Today, the number of consumer level tube radios and televisions that are produced are slim to none. Although on the commercial, industrial or high end audio side, vacuum tubes are still being used for everything from radio station equipment, guitar amplifiers, stereo amplifiers and more.
With the introduction of the solid-state transistor, the vacuum tube was slowly phased out. This allowed manufacturers to produce TV’s and stereos that were smaller and cooler running. Our family had an old RCA console television, which used a multitude of vacuum tubes. We also had a large phonograph player/radio that used tubes as well.
My dad was a handy type of guy, so when our television would act up, he would take the rear panel off the TV, pull out the tubes and we would drive over to our neighborhood Thrifty Drug Store where he would test all the tubes he brought, to make sure they were ok. I remember the tube tester was sitting right by the front door as you walked in the store. It looked similar to the one pictured here.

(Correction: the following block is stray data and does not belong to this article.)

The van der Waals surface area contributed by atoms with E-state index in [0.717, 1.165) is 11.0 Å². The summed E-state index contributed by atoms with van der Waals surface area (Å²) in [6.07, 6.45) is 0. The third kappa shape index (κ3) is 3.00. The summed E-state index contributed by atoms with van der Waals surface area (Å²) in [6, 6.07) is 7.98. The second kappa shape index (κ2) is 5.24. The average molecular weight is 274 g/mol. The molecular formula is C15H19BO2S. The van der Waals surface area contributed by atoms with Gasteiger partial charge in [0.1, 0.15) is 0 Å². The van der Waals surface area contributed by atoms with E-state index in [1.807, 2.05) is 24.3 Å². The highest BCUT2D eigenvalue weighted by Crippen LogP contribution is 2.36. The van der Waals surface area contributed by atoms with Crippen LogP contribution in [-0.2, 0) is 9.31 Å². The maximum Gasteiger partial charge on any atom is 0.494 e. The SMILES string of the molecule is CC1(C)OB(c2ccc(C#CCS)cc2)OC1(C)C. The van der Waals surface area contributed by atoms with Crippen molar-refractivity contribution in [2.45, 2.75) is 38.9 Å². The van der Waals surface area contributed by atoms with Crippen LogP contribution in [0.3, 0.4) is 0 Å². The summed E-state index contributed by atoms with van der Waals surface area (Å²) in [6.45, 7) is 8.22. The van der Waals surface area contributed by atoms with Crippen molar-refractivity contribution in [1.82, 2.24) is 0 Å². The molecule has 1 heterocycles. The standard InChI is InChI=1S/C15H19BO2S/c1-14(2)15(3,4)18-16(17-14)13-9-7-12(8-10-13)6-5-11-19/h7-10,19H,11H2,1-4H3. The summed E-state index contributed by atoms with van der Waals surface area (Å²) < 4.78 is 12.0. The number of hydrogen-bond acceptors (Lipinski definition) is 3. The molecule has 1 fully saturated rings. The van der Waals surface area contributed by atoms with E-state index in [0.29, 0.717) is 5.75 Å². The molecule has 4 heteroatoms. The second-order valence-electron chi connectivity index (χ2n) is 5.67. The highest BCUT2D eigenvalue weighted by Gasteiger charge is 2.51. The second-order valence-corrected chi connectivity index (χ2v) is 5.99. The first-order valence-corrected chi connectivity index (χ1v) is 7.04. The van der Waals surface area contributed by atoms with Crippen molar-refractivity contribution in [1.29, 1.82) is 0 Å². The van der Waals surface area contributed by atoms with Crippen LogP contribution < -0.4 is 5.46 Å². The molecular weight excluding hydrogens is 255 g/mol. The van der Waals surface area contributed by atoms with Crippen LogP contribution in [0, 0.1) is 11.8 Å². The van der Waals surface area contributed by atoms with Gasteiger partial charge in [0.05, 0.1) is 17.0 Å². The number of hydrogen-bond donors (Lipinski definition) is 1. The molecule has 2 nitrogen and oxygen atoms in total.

The tester had a meter on it to indicate if the tube was good or bad. I remember there was a door under the tester portion and behind that door was a whole variety of brand new vacuum tubes in boxes, in all shapes and sizes. I guess you just matched the number on your old tube with the number on the new tube.
On this particular trip to the store, I’m not sure if the tubes that he brought in were good or bad, but I do remember seeing the neighborhood television repair man at our door not to long after.
On a side note–A few years ago, a friend of mine gave me this slick looking mini amplifier, that uses vacuum tubes of all things. The vacuum tubes are the two things just behind the Zvex logo that have a small orange glow emerging from them. This is the only electronic device I own that reminds me of those days of testing vacuum tubes at the neighborhood store with my dad.
For more detailed information about the vacuum tube, visit wikipedia.com: